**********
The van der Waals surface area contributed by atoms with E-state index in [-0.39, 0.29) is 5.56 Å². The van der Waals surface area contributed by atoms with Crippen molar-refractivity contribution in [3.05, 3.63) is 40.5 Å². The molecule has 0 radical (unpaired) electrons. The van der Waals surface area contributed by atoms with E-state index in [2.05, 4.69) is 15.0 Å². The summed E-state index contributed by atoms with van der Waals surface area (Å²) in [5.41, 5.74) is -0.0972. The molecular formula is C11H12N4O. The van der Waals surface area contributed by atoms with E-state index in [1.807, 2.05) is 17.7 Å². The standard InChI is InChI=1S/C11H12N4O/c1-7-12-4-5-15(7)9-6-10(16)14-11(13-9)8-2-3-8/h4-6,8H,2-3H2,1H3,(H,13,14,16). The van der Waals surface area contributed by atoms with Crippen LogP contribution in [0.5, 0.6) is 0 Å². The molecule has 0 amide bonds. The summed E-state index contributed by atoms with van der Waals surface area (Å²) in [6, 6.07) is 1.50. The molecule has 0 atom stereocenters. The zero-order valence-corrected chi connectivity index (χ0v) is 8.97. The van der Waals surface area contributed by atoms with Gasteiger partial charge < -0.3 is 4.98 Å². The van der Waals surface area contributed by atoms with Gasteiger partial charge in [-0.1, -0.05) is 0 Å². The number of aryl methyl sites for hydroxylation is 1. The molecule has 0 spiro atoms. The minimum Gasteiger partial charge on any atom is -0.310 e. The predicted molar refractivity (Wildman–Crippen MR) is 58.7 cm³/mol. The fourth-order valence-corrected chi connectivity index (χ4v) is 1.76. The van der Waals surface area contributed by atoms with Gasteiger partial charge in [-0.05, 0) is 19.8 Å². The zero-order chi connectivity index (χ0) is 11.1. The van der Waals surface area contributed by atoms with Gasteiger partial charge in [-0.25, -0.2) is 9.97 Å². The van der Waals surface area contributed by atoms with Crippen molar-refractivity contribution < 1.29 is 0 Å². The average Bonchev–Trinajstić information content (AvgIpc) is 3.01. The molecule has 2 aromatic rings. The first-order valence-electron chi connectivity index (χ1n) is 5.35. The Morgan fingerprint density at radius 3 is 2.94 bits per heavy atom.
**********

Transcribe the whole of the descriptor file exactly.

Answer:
The van der Waals surface area contributed by atoms with E-state index in [-0.39, 0.29) is 5.56 Å². The van der Waals surface area contributed by atoms with Crippen molar-refractivity contribution in [3.05, 3.63) is 40.5 Å². The molecule has 0 radical (unpaired) electrons. The van der Waals surface area contributed by atoms with E-state index in [2.05, 4.69) is 15.0 Å². The summed E-state index contributed by atoms with van der Waals surface area (Å²) in [5.41, 5.74) is -0.0972. The molecular formula is C11H12N4O. The van der Waals surface area contributed by atoms with E-state index in [1.807, 2.05) is 17.7 Å². The standard InChI is InChI=1S/C11H12N4O/c1-7-12-4-5-15(7)9-6-10(16)14-11(13-9)8-2-3-8/h4-6,8H,2-3H2,1H3,(H,13,14,16). The van der Waals surface area contributed by atoms with Crippen LogP contribution in [0.5, 0.6) is 0 Å². The molecule has 0 amide bonds. The summed E-state index contributed by atoms with van der Waals surface area (Å²) in [6, 6.07) is 1.50. The molecule has 0 atom stereocenters. The zero-order valence-corrected chi connectivity index (χ0v) is 8.97. The van der Waals surface area contributed by atoms with Gasteiger partial charge < -0.3 is 4.98 Å². The van der Waals surface area contributed by atoms with Gasteiger partial charge in [-0.1, -0.05) is 0 Å². The number of aryl methyl sites for hydroxylation is 1. The molecule has 0 spiro atoms. The minimum Gasteiger partial charge on any atom is -0.310 e. The predicted molar refractivity (Wildman–Crippen MR) is 58.7 cm³/mol. The fourth-order valence-corrected chi connectivity index (χ4v) is 1.76. The van der Waals surface area contributed by atoms with Gasteiger partial charge in [-0.05, 0) is 19.8 Å². The zero-order chi connectivity index (χ0) is 11.1. The van der Waals surface area contributed by atoms with Gasteiger partial charge in [-0.25, -0.2) is 9.97 Å². The van der Waals surface area contributed by atoms with Crippen molar-refractivity contribution < 1.29 is 0 Å². The average Bonchev–Trinajstić information content (AvgIpc) is 3.01. The molecule has 2 aromatic rings. The first-order valence-electron chi connectivity index (χ1n) is 5.35. The Morgan fingerprint density at radius 3 is 2.94 bits per heavy atom.